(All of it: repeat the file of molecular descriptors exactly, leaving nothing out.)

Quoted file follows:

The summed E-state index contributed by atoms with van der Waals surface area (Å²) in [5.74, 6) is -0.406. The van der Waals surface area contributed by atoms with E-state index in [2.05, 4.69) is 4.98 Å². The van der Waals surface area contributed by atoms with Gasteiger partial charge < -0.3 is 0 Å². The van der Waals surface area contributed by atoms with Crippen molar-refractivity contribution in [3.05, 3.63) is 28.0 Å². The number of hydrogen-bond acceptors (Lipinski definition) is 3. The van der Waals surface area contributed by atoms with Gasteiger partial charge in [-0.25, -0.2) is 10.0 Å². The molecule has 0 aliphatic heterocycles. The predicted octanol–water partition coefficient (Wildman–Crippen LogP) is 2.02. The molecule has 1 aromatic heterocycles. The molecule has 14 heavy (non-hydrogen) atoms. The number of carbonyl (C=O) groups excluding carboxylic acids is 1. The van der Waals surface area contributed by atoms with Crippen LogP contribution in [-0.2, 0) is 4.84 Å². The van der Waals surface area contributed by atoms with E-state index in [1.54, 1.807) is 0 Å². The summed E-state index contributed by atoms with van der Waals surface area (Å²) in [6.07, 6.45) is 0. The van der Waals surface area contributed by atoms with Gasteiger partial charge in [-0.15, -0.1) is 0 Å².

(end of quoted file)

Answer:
The summed E-state index contributed by atoms with van der Waals surface area (Å²) in [5.74, 6) is -0.406. The van der Waals surface area contributed by atoms with E-state index in [2.05, 4.69) is 4.98 Å². The van der Waals surface area contributed by atoms with Gasteiger partial charge < -0.3 is 0 Å². The van der Waals surface area contributed by atoms with Crippen molar-refractivity contribution in [3.05, 3.63) is 28.0 Å². The number of hydrogen-bond acceptors (Lipinski definition) is 3. The van der Waals surface area contributed by atoms with Gasteiger partial charge in [-0.25, -0.2) is 10.0 Å². The molecule has 0 aliphatic heterocycles. The predicted octanol–water partition coefficient (Wildman–Crippen LogP) is 2.02. The molecule has 1 aromatic heterocycles. The molecule has 14 heavy (non-hydrogen) atoms. The number of carbonyl (C=O) groups excluding carboxylic acids is 1. The van der Waals surface area contributed by atoms with Crippen LogP contribution in [-0.2, 0) is 4.84 Å². The van der Waals surface area contributed by atoms with E-state index in [1.54, 1.807) is 0 Å². The summed E-state index contributed by atoms with van der Waals surface area (Å²) in [6.07, 6.45) is 0. The van der Waals surface area contributed by atoms with Gasteiger partial charge in [-0.15, -0.1) is 0 Å².